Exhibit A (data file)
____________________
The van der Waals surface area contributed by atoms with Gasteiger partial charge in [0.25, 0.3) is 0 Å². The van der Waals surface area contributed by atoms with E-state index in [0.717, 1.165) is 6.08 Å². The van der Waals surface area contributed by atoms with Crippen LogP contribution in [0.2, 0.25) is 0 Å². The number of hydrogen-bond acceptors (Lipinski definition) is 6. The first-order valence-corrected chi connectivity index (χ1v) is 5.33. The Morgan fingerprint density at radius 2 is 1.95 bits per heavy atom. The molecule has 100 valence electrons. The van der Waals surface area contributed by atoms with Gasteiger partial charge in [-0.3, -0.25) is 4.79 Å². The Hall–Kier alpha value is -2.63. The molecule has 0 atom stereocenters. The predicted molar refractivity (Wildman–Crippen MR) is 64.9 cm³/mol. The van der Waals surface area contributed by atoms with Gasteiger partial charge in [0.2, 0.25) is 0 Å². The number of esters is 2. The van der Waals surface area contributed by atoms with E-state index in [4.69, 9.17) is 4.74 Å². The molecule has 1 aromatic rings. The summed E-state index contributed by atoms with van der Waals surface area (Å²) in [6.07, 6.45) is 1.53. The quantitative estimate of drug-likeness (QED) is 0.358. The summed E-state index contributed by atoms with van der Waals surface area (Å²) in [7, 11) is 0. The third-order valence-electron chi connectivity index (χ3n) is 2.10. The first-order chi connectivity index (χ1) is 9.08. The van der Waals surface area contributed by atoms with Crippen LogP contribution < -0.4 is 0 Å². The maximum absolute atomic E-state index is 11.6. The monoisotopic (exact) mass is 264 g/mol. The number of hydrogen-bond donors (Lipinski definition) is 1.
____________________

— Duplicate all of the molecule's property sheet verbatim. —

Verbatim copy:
The van der Waals surface area contributed by atoms with Gasteiger partial charge in [0.25, 0.3) is 0 Å². The van der Waals surface area contributed by atoms with E-state index in [0.717, 1.165) is 6.08 Å². The van der Waals surface area contributed by atoms with Crippen LogP contribution in [0.2, 0.25) is 0 Å². The number of hydrogen-bond acceptors (Lipinski definition) is 6. The first-order valence-corrected chi connectivity index (χ1v) is 5.33. The Morgan fingerprint density at radius 2 is 1.95 bits per heavy atom. The molecule has 100 valence electrons. The van der Waals surface area contributed by atoms with Gasteiger partial charge in [-0.3, -0.25) is 4.79 Å². The Hall–Kier alpha value is -2.63. The molecule has 0 atom stereocenters. The predicted molar refractivity (Wildman–Crippen MR) is 64.9 cm³/mol. The van der Waals surface area contributed by atoms with Gasteiger partial charge in [0.2, 0.25) is 0 Å². The number of esters is 2. The van der Waals surface area contributed by atoms with E-state index in [4.69, 9.17) is 4.74 Å². The molecule has 1 aromatic rings. The summed E-state index contributed by atoms with van der Waals surface area (Å²) in [6.07, 6.45) is 1.53. The quantitative estimate of drug-likeness (QED) is 0.358. The summed E-state index contributed by atoms with van der Waals surface area (Å²) in [7, 11) is 0. The third-order valence-electron chi connectivity index (χ3n) is 2.10. The first-order chi connectivity index (χ1) is 9.08. The van der Waals surface area contributed by atoms with Crippen LogP contribution < -0.4 is 0 Å². The maximum absolute atomic E-state index is 11.6. The monoisotopic (exact) mass is 264 g/mol. The number of hydrogen-bond donors (Lipinski definition) is 1.